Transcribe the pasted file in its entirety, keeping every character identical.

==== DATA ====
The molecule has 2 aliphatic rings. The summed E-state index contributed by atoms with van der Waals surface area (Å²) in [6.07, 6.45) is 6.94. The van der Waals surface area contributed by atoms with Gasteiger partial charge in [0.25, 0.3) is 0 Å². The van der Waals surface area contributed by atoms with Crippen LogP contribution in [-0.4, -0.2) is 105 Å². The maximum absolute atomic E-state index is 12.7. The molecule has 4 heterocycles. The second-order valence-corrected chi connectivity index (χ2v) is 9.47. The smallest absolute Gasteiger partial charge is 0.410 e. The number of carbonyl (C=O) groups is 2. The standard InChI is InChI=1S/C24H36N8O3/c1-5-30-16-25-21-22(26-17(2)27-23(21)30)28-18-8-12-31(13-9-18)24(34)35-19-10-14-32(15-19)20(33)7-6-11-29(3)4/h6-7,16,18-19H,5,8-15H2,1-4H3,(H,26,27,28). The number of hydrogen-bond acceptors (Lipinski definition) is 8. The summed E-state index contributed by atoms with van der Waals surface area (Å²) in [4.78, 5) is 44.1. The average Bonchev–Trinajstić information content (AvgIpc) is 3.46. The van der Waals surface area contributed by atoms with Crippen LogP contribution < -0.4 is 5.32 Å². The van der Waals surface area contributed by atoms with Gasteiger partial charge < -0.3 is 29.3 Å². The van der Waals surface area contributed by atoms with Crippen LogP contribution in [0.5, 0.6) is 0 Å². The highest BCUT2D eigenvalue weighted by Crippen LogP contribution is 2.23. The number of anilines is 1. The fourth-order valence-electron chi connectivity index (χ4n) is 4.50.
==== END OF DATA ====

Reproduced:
The molecule has 2 aliphatic rings. The summed E-state index contributed by atoms with van der Waals surface area (Å²) in [6.07, 6.45) is 6.94. The van der Waals surface area contributed by atoms with Gasteiger partial charge in [0.25, 0.3) is 0 Å². The van der Waals surface area contributed by atoms with Crippen LogP contribution in [-0.4, -0.2) is 105 Å². The maximum absolute atomic E-state index is 12.7. The molecule has 4 heterocycles. The second-order valence-corrected chi connectivity index (χ2v) is 9.47. The smallest absolute Gasteiger partial charge is 0.410 e. The number of carbonyl (C=O) groups is 2. The standard InChI is InChI=1S/C24H36N8O3/c1-5-30-16-25-21-22(26-17(2)27-23(21)30)28-18-8-12-31(13-9-18)24(34)35-19-10-14-32(15-19)20(33)7-6-11-29(3)4/h6-7,16,18-19H,5,8-15H2,1-4H3,(H,26,27,28). The number of hydrogen-bond acceptors (Lipinski definition) is 8. The summed E-state index contributed by atoms with van der Waals surface area (Å²) in [4.78, 5) is 44.1. The average Bonchev–Trinajstić information content (AvgIpc) is 3.46. The van der Waals surface area contributed by atoms with Crippen LogP contribution < -0.4 is 5.32 Å². The van der Waals surface area contributed by atoms with Gasteiger partial charge < -0.3 is 29.3 Å². The van der Waals surface area contributed by atoms with Crippen LogP contribution in [0.5, 0.6) is 0 Å². The highest BCUT2D eigenvalue weighted by Crippen LogP contribution is 2.23. The number of anilines is 1. The fourth-order valence-electron chi connectivity index (χ4n) is 4.50.